Caroma’s bathroom showrooms in both Sydney and Adelaide have been configured to offer beautiful spaces that allow for a close-up experience in bathroom designs and features, which help to empower, educate and simplify the renovation journey. 

 
caroma Photo courtesy Caroma
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The furnishing touch

Don’t forget cabinetry, vanities and free-standing furniture, such as chairs and stools, can add warmth and comfort when creating the perfect sanctuary. 

‘The integration of furniture into the bathroom is a true indication of how the bathroom space is transitioning from a utilitarian place to one where we can indulge in self-care,’ says Luke Di Michiel, Caroma’s industrial designer. 

‘Storage in particular is one of our greatest needs, given that men may have the same amount of toiletries as women, so bathroom furniture can turn this necessity into a beautiful, and much needed, inclusion.’

With the modern bathrooms no longer hidden away, but rather segueing from other rooms, in particular bedrooms, bathroom furnishings help to extend the colour palette, form and flow from the accompanying spaces.

Luke adds that for many Australians, the bathroom has become a personal oasis away from the rest of the world. ‘Today’s bathrooms are a place of self-expression where you can put your own touch on your home and create a luxurious space you can enjoy.’

Photo courtesy Highgrove Bathrooms

 

Nature and natural products

With their personal style decided, what about nature? The ‘feel good’ global push for footprint responsibility?

When it comes to toilets, countries such as Japan offer solutions for bathroom cleanliness with built-in bidets, whereas Norwegian company Cinderella has gone for a no-waste and reduced water consumption option. 

Two such advocates of this option are tiny house owners, Colin and Megan. They wanted to join a growing trend of owners living in small structures that are beautiful and functional, yet pay homage to the natural environment.

Tiny houses were developed to provide potential homeowners an alternative to the current housing market. The small footprint of the home means they are cheaper than traditional homes, offering a more practical and affordable living solution. Tiny homes are often removed from the grid and instead use solar power and water catchments.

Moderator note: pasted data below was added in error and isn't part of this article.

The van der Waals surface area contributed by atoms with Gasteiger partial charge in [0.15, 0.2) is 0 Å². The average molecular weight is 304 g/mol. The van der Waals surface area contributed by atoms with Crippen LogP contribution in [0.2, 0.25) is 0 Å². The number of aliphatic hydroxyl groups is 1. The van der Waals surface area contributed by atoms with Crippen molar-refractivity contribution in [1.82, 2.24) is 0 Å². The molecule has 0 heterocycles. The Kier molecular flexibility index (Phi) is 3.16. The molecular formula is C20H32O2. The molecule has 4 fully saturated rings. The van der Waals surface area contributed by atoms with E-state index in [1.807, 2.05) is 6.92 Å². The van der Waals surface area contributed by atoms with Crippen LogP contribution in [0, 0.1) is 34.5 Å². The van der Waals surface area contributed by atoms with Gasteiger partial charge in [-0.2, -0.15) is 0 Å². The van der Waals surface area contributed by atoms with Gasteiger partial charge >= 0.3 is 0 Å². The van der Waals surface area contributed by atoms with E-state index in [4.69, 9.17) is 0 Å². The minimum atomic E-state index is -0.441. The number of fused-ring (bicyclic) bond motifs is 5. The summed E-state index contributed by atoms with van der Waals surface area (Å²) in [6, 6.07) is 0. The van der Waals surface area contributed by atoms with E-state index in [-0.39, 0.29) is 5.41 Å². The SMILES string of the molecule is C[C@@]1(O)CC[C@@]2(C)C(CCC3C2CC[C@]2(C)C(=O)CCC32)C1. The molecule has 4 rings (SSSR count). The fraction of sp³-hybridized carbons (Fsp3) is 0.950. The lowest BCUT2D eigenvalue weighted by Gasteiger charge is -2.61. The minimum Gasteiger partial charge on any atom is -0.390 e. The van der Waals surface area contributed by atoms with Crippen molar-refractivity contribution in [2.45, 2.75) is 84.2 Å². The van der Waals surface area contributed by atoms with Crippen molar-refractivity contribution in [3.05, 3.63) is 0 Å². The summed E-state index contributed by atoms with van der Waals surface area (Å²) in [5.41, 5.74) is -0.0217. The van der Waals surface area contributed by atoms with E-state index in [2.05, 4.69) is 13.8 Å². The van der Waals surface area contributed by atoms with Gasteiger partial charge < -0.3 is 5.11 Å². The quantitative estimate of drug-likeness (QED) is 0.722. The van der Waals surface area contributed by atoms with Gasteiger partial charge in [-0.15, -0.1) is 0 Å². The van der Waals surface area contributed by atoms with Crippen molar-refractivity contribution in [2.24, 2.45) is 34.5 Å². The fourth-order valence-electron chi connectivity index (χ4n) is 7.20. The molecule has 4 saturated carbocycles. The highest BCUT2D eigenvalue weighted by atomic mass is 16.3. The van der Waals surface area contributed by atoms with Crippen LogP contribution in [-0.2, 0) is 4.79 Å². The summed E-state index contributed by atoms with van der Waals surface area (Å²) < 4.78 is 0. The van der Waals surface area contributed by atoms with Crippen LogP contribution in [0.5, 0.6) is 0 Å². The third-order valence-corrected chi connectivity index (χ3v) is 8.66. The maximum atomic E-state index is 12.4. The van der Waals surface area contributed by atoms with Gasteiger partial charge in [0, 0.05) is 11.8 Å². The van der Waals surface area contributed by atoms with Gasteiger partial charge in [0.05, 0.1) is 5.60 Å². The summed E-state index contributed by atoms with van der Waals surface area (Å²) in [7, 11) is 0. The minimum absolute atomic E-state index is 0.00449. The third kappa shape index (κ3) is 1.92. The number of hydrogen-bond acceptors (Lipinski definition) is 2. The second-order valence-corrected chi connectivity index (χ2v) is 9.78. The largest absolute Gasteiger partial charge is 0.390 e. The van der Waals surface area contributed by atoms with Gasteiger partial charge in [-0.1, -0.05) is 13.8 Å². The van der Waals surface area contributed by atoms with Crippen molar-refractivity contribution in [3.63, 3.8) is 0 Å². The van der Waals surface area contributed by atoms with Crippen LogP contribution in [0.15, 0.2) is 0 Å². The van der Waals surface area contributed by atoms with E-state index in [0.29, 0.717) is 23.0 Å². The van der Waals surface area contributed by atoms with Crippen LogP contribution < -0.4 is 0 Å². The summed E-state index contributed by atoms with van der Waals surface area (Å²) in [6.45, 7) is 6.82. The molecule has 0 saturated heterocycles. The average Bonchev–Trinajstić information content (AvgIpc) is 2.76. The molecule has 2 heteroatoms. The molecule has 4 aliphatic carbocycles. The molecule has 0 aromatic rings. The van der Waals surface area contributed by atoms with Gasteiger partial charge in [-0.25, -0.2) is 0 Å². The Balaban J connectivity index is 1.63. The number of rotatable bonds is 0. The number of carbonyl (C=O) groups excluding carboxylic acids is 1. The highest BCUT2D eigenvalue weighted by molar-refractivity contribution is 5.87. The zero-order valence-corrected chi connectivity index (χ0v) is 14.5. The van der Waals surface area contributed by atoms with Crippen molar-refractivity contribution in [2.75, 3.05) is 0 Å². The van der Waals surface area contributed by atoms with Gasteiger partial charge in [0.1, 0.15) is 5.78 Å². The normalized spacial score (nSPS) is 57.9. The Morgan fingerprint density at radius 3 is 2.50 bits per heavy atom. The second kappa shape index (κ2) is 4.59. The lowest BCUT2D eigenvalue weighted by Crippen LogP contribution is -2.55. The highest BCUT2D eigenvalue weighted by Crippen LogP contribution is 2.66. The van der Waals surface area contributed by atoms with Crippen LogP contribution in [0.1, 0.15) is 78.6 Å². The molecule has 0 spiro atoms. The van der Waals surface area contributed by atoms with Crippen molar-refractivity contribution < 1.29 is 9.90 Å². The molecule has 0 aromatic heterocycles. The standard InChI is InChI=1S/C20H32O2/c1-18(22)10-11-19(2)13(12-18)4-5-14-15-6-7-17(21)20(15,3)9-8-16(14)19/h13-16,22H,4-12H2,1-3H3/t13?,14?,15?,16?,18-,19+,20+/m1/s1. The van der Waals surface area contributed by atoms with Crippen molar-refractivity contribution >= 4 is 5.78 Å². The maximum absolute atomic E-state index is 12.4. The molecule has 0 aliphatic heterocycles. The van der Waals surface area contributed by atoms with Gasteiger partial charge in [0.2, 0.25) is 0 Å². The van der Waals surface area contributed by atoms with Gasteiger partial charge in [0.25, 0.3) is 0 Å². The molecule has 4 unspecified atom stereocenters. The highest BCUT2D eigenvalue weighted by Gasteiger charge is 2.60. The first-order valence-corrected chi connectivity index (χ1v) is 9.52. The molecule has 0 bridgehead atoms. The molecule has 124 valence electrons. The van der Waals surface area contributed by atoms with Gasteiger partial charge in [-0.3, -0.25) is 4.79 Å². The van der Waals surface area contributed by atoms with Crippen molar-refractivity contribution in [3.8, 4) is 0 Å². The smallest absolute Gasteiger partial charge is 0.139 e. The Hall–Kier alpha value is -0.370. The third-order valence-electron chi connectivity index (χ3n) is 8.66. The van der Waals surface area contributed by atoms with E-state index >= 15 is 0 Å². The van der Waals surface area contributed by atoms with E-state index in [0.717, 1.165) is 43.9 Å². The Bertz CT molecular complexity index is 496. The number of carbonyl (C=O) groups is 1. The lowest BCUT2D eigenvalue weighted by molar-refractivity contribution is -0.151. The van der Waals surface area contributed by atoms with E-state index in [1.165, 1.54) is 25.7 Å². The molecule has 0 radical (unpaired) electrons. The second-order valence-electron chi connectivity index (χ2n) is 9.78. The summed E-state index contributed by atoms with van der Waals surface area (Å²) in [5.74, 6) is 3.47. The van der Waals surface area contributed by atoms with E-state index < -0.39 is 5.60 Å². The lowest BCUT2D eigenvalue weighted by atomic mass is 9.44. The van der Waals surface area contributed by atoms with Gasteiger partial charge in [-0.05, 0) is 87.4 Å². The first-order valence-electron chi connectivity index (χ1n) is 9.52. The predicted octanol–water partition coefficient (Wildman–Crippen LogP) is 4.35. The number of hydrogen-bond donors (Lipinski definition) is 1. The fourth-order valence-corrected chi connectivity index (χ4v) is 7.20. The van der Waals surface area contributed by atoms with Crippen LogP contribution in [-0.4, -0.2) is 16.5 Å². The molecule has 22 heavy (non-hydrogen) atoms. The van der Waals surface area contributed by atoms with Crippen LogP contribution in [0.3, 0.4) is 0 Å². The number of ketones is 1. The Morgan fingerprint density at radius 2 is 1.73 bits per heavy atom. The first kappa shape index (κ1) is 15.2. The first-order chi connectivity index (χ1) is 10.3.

cinderella Photo courtesy Cinderella

When designing their 12-metre long home in Queensland, Colin and Megan were dreading the thought of using composting toilets. However, after becoming aware of the incinerating toilet from Cinderella Eco Group they felt they had more doors opened to them.

Water-free incinerating toilets also add to the eco-friendly nature of tiny homes. It is a sustainable option for environmentally conscious consumers and many find them ideally suited to small builds. Many tiny house owners rent a slice of land to park their home and landlords are concerned with the issue of sewage. 

‘For us to be able to say, “we have none”, and describe the small amount of ash we produce, immediately alleviated any concerns our landlord had in this area,’ Colin explains.

The Cinderella Incineration Toilet burns all bodily waste at high temperatures with the only outcome being a coffee cup’s worth of ashes for a family of four during a week of use. The ashes are free of harmful bacteria and can be disposed in the household waste bin. In comparison, the average water consumption created with a flush toilet of a family of four is generally more than 450 litres of water, which could be sustainably used for other purposes.

‘We love our Cinderella toilet and would thoroughly recommend it to anyone considering purchasing one for themselves,’ Colin says.

 
cinderella

‘We love our Cinderella toilet and would thoroughly recommend it to anyone considering purchasing one for themselves’

Photo courtesy Cinderella

Hands free hygiene

The COVID-19 climate has shown us that hygiene has never been more important to our wellbeing, and segments of the market may be looking for additional features in their bathrooms to help them achieve improved sanitation standards. A growing number of smart toilets for example offer a range of features that would assuage even the biggest germophobe amongst us, from touchless flushing, automatic lids to incorporated bidets or self-cleaning functions. However, if a smart toilet is not in the budget, certain toilet models on the market also come with anti-stain and anti-bacterial coatings. 

Other hands-free options include touchless tapware or electric soap dispensers such as the VOLA Round series. The circular rim – available in a range of colours – sits flush against the wall and even features a colour indicator warning when a refill is needed. 

When it comes to basins, consider specifying those with raised sides for hygienic-conscious homeowners. Raised basins are not only a popular style for modern bathrooms but they are easier to clean, helping to keep them germ-free during COVID-19.

 
baulch Photo courtesy Baulch Services
soap Photo courtesy VOLA
This article was compiled with contributions from Caroma and Cinderella Eco Group